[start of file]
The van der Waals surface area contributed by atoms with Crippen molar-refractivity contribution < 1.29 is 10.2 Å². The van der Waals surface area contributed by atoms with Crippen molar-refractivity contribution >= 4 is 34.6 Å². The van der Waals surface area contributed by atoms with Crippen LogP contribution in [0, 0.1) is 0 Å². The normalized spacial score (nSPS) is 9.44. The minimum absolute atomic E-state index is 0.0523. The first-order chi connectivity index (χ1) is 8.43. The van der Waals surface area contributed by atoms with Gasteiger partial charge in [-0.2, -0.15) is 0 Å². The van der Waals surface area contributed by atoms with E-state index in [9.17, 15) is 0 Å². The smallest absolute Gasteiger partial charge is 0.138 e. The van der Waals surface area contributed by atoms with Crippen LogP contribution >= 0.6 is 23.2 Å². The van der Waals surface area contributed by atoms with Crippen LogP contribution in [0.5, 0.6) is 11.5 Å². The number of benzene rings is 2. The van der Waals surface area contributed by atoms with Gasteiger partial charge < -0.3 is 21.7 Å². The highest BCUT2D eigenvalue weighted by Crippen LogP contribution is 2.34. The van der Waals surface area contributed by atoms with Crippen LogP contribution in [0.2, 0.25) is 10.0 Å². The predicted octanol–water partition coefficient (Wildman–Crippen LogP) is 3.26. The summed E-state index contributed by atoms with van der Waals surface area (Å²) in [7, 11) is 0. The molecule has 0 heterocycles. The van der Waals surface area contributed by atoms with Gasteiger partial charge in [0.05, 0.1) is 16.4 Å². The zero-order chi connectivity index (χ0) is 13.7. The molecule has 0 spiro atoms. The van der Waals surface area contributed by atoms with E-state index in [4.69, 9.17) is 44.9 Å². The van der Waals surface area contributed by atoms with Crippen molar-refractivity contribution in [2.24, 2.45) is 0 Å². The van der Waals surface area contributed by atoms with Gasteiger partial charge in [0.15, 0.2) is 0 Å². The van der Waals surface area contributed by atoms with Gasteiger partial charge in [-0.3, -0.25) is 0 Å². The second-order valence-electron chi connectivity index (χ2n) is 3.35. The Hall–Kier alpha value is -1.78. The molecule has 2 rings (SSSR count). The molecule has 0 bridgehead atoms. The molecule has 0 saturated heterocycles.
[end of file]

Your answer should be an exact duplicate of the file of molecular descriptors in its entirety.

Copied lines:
The van der Waals surface area contributed by atoms with Crippen molar-refractivity contribution < 1.29 is 10.2 Å². The van der Waals surface area contributed by atoms with Crippen molar-refractivity contribution >= 4 is 34.6 Å². The van der Waals surface area contributed by atoms with Crippen LogP contribution in [0, 0.1) is 0 Å². The normalized spacial score (nSPS) is 9.44. The minimum absolute atomic E-state index is 0.0523. The first-order chi connectivity index (χ1) is 8.43. The van der Waals surface area contributed by atoms with Gasteiger partial charge in [-0.2, -0.15) is 0 Å². The van der Waals surface area contributed by atoms with E-state index in [9.17, 15) is 0 Å². The smallest absolute Gasteiger partial charge is 0.138 e. The van der Waals surface area contributed by atoms with Crippen LogP contribution >= 0.6 is 23.2 Å². The van der Waals surface area contributed by atoms with Crippen LogP contribution in [0.5, 0.6) is 11.5 Å². The number of benzene rings is 2. The van der Waals surface area contributed by atoms with Gasteiger partial charge < -0.3 is 21.7 Å². The highest BCUT2D eigenvalue weighted by Crippen LogP contribution is 2.34. The van der Waals surface area contributed by atoms with Crippen LogP contribution in [0.2, 0.25) is 10.0 Å². The predicted octanol–water partition coefficient (Wildman–Crippen LogP) is 3.26. The summed E-state index contributed by atoms with van der Waals surface area (Å²) in [7, 11) is 0. The molecule has 0 heterocycles. The van der Waals surface area contributed by atoms with Gasteiger partial charge in [0.05, 0.1) is 16.4 Å². The zero-order chi connectivity index (χ0) is 13.7. The molecule has 0 spiro atoms. The van der Waals surface area contributed by atoms with E-state index in [4.69, 9.17) is 44.9 Å². The van der Waals surface area contributed by atoms with Crippen molar-refractivity contribution in [2.24, 2.45) is 0 Å². The van der Waals surface area contributed by atoms with Gasteiger partial charge in [0.15, 0.2) is 0 Å². The van der Waals surface area contributed by atoms with Gasteiger partial charge in [-0.3, -0.25) is 0 Å². The second-order valence-electron chi connectivity index (χ2n) is 3.35. The Hall–Kier alpha value is -1.78. The molecule has 2 rings (SSSR count). The molecule has 0 bridgehead atoms. The molecule has 0 saturated heterocycles.